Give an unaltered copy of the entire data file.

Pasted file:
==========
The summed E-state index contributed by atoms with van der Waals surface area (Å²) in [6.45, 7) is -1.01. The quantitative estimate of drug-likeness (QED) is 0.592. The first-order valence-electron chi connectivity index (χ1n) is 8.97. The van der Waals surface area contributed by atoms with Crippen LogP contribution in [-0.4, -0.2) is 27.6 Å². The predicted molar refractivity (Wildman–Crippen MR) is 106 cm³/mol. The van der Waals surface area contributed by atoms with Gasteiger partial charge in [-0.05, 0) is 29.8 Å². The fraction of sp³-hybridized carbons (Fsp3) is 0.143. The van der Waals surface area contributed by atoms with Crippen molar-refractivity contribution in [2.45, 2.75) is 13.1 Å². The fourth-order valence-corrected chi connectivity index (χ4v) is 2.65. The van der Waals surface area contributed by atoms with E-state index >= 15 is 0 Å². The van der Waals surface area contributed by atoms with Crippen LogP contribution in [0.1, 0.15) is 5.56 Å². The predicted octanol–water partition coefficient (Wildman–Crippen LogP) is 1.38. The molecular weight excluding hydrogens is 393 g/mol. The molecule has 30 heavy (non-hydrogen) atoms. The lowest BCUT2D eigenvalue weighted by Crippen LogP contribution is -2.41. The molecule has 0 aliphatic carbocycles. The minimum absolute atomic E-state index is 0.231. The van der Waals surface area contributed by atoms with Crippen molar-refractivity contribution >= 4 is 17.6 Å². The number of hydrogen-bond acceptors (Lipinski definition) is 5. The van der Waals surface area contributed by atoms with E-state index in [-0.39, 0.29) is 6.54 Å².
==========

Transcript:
The summed E-state index contributed by atoms with van der Waals surface area (Å²) in [6.45, 7) is -1.01. The quantitative estimate of drug-likeness (QED) is 0.592. The first-order valence-electron chi connectivity index (χ1n) is 8.97. The van der Waals surface area contributed by atoms with Crippen LogP contribution in [-0.4, -0.2) is 27.6 Å². The predicted molar refractivity (Wildman–Crippen MR) is 106 cm³/mol. The van der Waals surface area contributed by atoms with Gasteiger partial charge in [-0.05, 0) is 29.8 Å². The fraction of sp³-hybridized carbons (Fsp3) is 0.143. The van der Waals surface area contributed by atoms with Crippen molar-refractivity contribution in [2.45, 2.75) is 13.1 Å². The fourth-order valence-corrected chi connectivity index (χ4v) is 2.65. The van der Waals surface area contributed by atoms with E-state index >= 15 is 0 Å². The van der Waals surface area contributed by atoms with Crippen LogP contribution in [0.1, 0.15) is 5.56 Å². The predicted octanol–water partition coefficient (Wildman–Crippen LogP) is 1.38. The molecular weight excluding hydrogens is 393 g/mol. The molecule has 30 heavy (non-hydrogen) atoms. The lowest BCUT2D eigenvalue weighted by Crippen LogP contribution is -2.41. The molecule has 0 aliphatic carbocycles. The minimum absolute atomic E-state index is 0.231. The van der Waals surface area contributed by atoms with Crippen molar-refractivity contribution >= 4 is 17.6 Å². The number of hydrogen-bond acceptors (Lipinski definition) is 5. The van der Waals surface area contributed by atoms with E-state index in [-0.39, 0.29) is 6.54 Å².